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Child Benefit Case Study

A Northern Ireland couple with a 17 year old son have moved to Buncrana in Co Donegal.  The husband has recently become unemployed and their son continues to attend school in Northern Ireland.  The couple wish to know their entitlements with regard to benefits and health services and how the move will affect their child’s education.

Can their son continue his education in Northern Ireland now the family is living in the Republic of Ireland? He has a part time job in Northern Ireland but will the change in residency affect his entitlement to receive the Educational Maintenance Allowance (This is a payment which is usually made available to students in Northern Ireland aged between 16 and 19 who are continuing their education)?

Your son will be able to continue to attend the same course in Derry/Londonderry, there are many children resident in the Republic who attend school in Northern Ireland.  Whilst places at public funded schools in the North should first be offered to children resident in Northern Ireland the place on a course he began when resident in the north should not be at risk.  The Department of Employment and Learning in the North have indicated that only Northern Ireland/UK resident children can qualify for EMA.  If your child lives independently in the north he will be individually assessed for EMA on the basis of his income.

Should the family now make a claim for Child Benefit to the authorities in the South?

If neither you nor your husband are employed in Northern Ireland, and you are not receiving any contributory benefits from the UK, then you are no longer entitled to any family benefits from there, including Child Benefit.  You will be entitled to Irish Child Benefit at €140 per month for any child aged under 19 in full-time education.  It does not matter that your son’s education is undertaken in Northern Ireland and the fact that you are no longer entitled to UK Child Benefit is irrelevant as regards to his education in the North.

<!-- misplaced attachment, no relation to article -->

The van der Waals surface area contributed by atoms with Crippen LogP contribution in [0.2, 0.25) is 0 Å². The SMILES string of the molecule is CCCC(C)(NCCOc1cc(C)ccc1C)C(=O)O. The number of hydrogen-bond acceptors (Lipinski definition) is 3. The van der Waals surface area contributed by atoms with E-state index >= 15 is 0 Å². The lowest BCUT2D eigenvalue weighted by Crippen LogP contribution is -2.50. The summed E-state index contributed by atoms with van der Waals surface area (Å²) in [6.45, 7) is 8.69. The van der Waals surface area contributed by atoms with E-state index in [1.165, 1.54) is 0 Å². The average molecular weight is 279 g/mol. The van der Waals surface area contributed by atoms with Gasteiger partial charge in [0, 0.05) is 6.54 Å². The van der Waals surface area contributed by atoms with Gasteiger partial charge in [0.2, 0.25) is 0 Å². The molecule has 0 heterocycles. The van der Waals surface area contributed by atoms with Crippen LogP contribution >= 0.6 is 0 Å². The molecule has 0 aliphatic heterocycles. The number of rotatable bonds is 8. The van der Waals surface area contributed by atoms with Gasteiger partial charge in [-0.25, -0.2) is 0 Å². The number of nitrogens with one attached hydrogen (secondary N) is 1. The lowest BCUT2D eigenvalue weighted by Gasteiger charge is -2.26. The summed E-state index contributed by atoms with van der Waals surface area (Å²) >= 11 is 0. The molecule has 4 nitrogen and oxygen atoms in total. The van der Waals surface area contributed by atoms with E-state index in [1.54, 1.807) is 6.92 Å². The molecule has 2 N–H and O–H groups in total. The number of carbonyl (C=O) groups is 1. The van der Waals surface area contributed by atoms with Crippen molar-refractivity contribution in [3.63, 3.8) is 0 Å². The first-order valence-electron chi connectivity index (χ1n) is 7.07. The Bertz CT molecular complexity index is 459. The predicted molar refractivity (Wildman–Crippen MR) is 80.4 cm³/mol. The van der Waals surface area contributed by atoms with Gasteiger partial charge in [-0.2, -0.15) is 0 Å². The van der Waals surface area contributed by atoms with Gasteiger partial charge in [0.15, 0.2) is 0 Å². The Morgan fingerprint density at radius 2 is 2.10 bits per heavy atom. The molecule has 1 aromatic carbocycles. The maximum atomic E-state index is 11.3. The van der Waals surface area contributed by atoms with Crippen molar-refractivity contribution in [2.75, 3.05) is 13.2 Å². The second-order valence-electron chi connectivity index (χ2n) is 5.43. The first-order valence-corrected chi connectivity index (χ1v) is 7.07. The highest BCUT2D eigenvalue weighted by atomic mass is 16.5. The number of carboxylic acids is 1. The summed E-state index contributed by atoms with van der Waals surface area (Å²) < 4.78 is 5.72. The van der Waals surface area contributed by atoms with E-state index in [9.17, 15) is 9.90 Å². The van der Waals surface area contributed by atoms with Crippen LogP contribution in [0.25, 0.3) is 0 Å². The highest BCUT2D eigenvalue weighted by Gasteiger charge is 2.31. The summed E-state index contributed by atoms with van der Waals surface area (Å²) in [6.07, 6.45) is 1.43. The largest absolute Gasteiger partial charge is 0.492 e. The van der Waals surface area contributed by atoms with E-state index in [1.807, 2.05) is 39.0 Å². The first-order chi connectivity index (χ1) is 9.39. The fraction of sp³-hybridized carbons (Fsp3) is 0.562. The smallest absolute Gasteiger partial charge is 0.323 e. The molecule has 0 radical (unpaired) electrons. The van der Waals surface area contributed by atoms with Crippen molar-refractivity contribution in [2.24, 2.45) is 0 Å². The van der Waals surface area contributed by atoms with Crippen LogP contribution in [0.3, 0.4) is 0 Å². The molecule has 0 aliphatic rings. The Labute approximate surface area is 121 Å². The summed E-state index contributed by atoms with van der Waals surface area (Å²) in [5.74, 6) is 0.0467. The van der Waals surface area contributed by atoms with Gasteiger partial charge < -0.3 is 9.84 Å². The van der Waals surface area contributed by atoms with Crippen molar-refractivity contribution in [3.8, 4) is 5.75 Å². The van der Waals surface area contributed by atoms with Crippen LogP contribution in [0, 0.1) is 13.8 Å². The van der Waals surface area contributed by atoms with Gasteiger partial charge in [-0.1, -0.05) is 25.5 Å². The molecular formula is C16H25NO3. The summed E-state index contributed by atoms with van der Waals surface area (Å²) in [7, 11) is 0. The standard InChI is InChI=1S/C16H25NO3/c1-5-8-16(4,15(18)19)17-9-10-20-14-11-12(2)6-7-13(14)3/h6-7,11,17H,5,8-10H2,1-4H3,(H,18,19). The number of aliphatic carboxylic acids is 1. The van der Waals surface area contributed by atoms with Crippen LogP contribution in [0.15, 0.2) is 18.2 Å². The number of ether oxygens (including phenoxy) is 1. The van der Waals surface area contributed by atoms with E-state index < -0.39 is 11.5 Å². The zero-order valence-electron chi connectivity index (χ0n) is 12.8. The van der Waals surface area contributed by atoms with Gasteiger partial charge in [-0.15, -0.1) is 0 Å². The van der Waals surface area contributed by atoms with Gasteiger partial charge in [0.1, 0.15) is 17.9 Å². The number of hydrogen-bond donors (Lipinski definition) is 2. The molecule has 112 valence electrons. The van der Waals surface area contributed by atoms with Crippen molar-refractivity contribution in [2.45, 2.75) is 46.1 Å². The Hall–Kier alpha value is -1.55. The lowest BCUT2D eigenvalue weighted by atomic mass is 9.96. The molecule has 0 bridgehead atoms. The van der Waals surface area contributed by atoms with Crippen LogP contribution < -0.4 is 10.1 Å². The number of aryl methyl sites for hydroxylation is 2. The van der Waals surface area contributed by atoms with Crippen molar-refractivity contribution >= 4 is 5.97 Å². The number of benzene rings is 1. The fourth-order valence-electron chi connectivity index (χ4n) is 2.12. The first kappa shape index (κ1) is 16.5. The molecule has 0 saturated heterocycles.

Can the family still access the NHS in Northern Ireland?

You are no longer entitled to access the NHS in the north on a routine basis because of your change of residence. However, if you are only receiving means-tested benefits in Donegal your family should be entitled to an Irish medical card from the Health Service Executive in Donegal.  This will allow you to avail of free public healthcare in Donegal, including GP visits and most medication.  You can get an application for an Irish medical card from Buncrana Citizens Information Service, phone 076 107 5490 (From ROI) +353 76 107 5490 or you can download the form here

Updated August 2017

Case Study: Avoiding the child benefit tax trap

James (33) and Tanya (28) have a son, Paul who is 3. James is an editor at his local newspaper and has a salary of £60,000 p.a.

Tanya looks after Paul and earns £6,000 p.a. working part time at a coffee shop. At the moment they receive Child Benefit of £20.70 p.w. (£1,076 p.a.) but since James’ adjusted net income is over £50,000 p.a. he will need to pay a tax charge calculated as 1% of the Child Benefit received per £100 his income is over £50,000. James’ adjusted net income is actually £10,000 higher than the threshold so the tax charge is equal to the amount they have received (£1,076, equivalent to 10.76%).

James & Tanya have two options:


  • Stop claiming Child Benefit
  • Reduce James’ adjusted net income



One way that James could reduce his adjusted net income to below £50,000 (and avoid the tax charge) would be to make a personal pension contribution. Tax relief at 20% (basic rate) is added to the contribution by the government so a payment of £8,000 net would be worth £10,000 in his pension. As a higher rate tax payer he can obtain a further 20% relief on the £10,000 gross contribution (£2,000).

James’ adjusted net income is reduced by the value of the gross pension contribution (£10,000) from £60,000 to £50,000. This means that he does not now have to pay the High Income Child Benefit Tax Charge.


If James does nothing he will have to pay a tax charge of £1,076.

If he makes a net contribution of £8,000 before the end of the tax year (5 April ) he will end up with:

  • £10,000 in a pension growing free from most taxes
  • £2,000 reduction in his income tax liability
  • £1,076 reduction in other taxes.

Simply by doing this James has increased his wealth by £5,076 – a 63% return on his £8,000 net pension contribution.

N.B. This return only considers the initial tax benefits and does not consider the longer term benefits of making pension contributions. Couples with more than one child can potentially have an even greater tax trap.

Themes: Pensions, Tax Optimisation

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